Say you're a composer or presenter of "serious" modern music. You want to mix instruments with words. You look around, and you find the words/music combination often blowing up in musicians' faces. (The "Night of the Beats" at Disney Hall a few years ago comes to mind.)
If you're director Brian Carbine, conductor Chris Rountree and composer Anne LeBaron, you do it anyway. The result was an awkward balance that detracted from Microfest's otherwise excellent realization of the late Harry Partch's and the living LeBaron's music by the microtonalist ensemble called Partch, the Isaura String Quartet and allied performers. As the Wicked Witch said, these things must be done delicately, and here they kinda weren't.
Things started well, maybe because there weren't many words yet. Trumpeter Daniel Rosenboom and baritone saxist Ulrich Krieger did a masterly job of interweaving the Spanish melodies and handling the difficult ritards and fast runs Partch had intended for Chet Baker and Gerry Mulligan (who never played them) in his 1955 "Ulysses at the Edge of the World." Monster marimbas and crisp microtonal percussion on little clay bowls, meanwhile, opened exciting dimensions.
Partch's attempts to orchestrate Lewis Carroll's "Jabberwocky" and "Lobster-Quadrille" came off worse. What did Partch intend by ignoring Carroll's strong rhythms, replacing them with goofy accents and causing the words to be sung with annoying melodies? If he wanted to pull off a konceptual komment -- contrasting 1954 absurdity against 19th-century absurdity to illustrate the deeper ugliness of modern life -- he disrespected the text, flushed the charm and replaced whimsy with indignity, which just plain ain't worth doing. He didn't need to ruin a classic; modern degradation speaks for itself. (Carroll isn't inadaptable; Walt Disney's 1951 animated film of "Alice in Wonderland," though not deathless art, did much less to damage Carroll's legacy, and Oliver Wallace wrote clever music for it.) Among the wonders wasted in this piece: the shivery slides of that vertical zither, the subliminal sonorities of the big marimba and the harpsichordish echoes of the microtonal keyboard.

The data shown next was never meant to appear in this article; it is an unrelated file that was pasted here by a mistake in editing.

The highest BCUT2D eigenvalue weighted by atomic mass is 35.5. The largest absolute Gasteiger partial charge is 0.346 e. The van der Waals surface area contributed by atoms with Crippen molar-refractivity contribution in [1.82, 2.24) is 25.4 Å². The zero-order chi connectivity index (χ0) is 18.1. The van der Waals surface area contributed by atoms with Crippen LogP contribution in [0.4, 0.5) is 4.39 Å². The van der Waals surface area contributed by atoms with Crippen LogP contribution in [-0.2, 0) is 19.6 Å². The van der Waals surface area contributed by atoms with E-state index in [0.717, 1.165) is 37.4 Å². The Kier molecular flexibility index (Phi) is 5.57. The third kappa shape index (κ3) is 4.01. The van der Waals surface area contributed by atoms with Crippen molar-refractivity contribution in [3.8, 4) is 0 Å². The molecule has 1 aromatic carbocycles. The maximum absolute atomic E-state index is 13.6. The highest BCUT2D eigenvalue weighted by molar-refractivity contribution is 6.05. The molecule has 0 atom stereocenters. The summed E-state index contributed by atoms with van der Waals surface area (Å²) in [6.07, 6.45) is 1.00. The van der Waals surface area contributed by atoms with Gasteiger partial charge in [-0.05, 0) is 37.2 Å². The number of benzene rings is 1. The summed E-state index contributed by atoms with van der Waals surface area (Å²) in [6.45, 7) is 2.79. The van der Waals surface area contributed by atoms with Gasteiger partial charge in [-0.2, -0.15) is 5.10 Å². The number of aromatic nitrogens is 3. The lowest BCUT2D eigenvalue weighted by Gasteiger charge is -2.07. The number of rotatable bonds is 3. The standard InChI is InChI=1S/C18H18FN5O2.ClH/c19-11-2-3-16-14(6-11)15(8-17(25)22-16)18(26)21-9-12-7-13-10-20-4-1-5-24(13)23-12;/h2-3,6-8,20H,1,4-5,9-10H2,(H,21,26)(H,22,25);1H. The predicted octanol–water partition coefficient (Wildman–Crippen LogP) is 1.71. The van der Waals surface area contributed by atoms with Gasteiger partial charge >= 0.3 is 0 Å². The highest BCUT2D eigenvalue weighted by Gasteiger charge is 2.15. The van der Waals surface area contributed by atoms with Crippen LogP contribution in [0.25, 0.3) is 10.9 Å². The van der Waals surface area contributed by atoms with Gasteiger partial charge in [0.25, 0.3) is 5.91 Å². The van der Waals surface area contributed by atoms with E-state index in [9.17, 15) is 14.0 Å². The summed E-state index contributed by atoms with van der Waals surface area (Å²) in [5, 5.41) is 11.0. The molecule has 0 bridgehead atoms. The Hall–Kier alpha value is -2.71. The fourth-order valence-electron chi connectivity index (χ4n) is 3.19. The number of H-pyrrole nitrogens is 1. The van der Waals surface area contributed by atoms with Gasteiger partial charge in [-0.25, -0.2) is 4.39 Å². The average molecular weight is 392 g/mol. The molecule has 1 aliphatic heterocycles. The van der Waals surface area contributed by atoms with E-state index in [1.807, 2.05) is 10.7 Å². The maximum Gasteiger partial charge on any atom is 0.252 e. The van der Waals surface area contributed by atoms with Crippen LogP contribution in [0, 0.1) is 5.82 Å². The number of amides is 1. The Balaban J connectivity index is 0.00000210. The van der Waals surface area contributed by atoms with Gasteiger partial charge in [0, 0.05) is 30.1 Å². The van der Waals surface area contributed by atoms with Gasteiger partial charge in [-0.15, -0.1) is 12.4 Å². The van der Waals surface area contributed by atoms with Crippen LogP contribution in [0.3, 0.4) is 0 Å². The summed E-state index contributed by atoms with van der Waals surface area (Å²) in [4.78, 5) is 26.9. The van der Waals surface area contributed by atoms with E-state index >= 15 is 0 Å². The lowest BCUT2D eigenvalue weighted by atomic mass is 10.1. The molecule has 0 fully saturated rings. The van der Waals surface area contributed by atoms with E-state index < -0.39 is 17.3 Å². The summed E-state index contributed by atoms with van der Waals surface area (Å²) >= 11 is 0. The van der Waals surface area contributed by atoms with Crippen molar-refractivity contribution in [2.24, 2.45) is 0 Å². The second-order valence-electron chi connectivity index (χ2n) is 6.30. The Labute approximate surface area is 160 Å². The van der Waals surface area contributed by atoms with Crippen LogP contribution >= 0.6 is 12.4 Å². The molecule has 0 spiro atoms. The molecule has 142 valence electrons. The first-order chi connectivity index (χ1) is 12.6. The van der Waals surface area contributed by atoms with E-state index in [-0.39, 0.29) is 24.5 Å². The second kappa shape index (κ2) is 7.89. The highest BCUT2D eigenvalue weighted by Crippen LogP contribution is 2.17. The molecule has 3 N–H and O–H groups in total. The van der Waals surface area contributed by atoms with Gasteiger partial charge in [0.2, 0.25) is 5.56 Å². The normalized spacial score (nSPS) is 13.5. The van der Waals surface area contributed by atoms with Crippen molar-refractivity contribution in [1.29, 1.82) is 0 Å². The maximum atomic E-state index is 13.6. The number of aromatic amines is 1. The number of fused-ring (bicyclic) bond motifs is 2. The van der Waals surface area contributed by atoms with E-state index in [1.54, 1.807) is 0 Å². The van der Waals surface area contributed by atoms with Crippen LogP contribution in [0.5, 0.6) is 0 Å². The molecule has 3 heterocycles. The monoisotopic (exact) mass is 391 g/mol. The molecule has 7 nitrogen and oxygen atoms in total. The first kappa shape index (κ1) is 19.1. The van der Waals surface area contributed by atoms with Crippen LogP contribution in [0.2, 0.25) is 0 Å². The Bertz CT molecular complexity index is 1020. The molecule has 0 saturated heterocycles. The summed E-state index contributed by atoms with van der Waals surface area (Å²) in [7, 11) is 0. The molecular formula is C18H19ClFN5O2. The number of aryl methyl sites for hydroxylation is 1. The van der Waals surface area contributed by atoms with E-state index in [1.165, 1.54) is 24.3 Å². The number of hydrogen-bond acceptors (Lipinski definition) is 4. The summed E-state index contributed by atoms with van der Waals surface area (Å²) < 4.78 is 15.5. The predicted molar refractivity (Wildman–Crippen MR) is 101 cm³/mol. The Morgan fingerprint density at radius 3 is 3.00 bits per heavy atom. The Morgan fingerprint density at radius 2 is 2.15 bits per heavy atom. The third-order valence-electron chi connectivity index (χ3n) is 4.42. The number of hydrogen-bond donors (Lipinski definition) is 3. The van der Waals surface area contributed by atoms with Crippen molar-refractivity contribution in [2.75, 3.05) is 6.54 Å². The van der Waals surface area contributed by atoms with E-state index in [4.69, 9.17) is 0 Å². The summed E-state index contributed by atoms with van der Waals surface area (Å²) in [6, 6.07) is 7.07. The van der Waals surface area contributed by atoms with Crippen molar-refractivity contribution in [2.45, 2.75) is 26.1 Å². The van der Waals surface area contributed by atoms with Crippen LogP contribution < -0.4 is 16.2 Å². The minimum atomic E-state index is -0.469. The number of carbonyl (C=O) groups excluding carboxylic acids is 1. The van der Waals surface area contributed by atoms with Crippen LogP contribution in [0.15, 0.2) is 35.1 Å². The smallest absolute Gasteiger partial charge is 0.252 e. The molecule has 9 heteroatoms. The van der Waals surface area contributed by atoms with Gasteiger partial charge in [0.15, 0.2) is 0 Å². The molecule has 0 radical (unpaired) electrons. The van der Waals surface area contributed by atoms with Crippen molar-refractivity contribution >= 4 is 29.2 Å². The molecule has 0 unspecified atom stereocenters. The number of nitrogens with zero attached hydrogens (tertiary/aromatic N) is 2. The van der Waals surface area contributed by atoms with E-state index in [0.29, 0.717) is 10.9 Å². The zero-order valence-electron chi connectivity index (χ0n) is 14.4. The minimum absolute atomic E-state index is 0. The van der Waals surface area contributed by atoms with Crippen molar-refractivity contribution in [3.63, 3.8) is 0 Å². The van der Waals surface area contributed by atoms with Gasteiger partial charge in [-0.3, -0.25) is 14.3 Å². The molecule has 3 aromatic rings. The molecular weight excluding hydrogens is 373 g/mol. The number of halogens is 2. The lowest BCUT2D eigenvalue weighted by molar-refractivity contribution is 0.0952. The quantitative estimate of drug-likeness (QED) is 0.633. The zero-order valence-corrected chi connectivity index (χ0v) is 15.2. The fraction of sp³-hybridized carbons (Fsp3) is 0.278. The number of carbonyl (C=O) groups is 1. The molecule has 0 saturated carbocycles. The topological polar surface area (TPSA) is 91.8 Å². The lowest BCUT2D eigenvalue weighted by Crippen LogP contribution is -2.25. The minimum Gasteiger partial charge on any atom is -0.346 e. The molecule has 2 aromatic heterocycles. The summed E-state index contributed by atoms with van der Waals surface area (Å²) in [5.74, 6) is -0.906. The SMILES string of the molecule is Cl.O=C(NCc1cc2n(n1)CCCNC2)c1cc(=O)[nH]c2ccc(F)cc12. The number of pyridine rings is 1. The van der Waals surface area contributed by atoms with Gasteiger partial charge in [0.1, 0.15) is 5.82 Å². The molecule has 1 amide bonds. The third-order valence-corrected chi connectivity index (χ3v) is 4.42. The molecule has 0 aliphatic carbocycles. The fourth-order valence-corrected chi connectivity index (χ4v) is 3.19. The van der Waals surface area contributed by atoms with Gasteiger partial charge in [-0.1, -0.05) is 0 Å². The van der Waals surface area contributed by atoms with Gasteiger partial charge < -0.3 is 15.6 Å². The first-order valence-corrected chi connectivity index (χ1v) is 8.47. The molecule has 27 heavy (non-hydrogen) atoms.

Despite the snappy sounds and harmonies of pennywhistle, oboe and microtonal circus organ, despite its title tune's greater potential for subversion, despite its antiwar message, and despite Partch making fun of his own 43-tone scale, "Yankee Doodle Fantasy" (1944) was Just silly, pun intended. Same for Partch's stumbling Jerry Lewisisms in "Sonata Dementia" (1950) -- I loved the gut resonance of the huge two-note bass marimba, hated it that counting to 22 or singing stuff like "scherzo schizophrenia" was supposed to be tolerated as Art.
In the five scenes from LeBaron's new "LSD: The Opera," I enjoyed the mini-lessons in lysergic history from 1943 onward, and the use of the Isaura String Quartet to expand the Partch ensemble. At least I think I enjoyed them, because I kept getting distracted by the activities of several well-trained operatic vocalists (including Ashley Faatoalia as acid inventor Albert Hoffman and Timur Bobeksunov as Timothy Leary), singing passages from the notebooks, memoirs and literary works of scientists and authors such as Hoffman and Aldous Huxley. These words were usefully projected overhead, and that's where they should have stayed; since the syllables rarely possessed intrinsic musical properties, subjecting them to jagged microtonal notation and vibrato-laden vocal bombast launched the ears and mind on a bad trip. LeBaron, who emotionally thanked the musicians at the end, seemed most sincere, though, and I bet she's an authentic initiate (16 at the time of Woodstock) who knows whereof she writes.
As for Harry Partch, creator of so many instruments and opportunities, his own structures as usual generated polar swings between fascination and irritation. Judging by his description of "Sonata Dementia" as a satire on, among other things, concerts, concert audiences and nothing, he wanted it that way; he took pride in his lack of convictions. Too bad that convictions are one of the factors that distinguish a major composer from a minor one.
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PHOTOS BY FUZZY BAROQUE.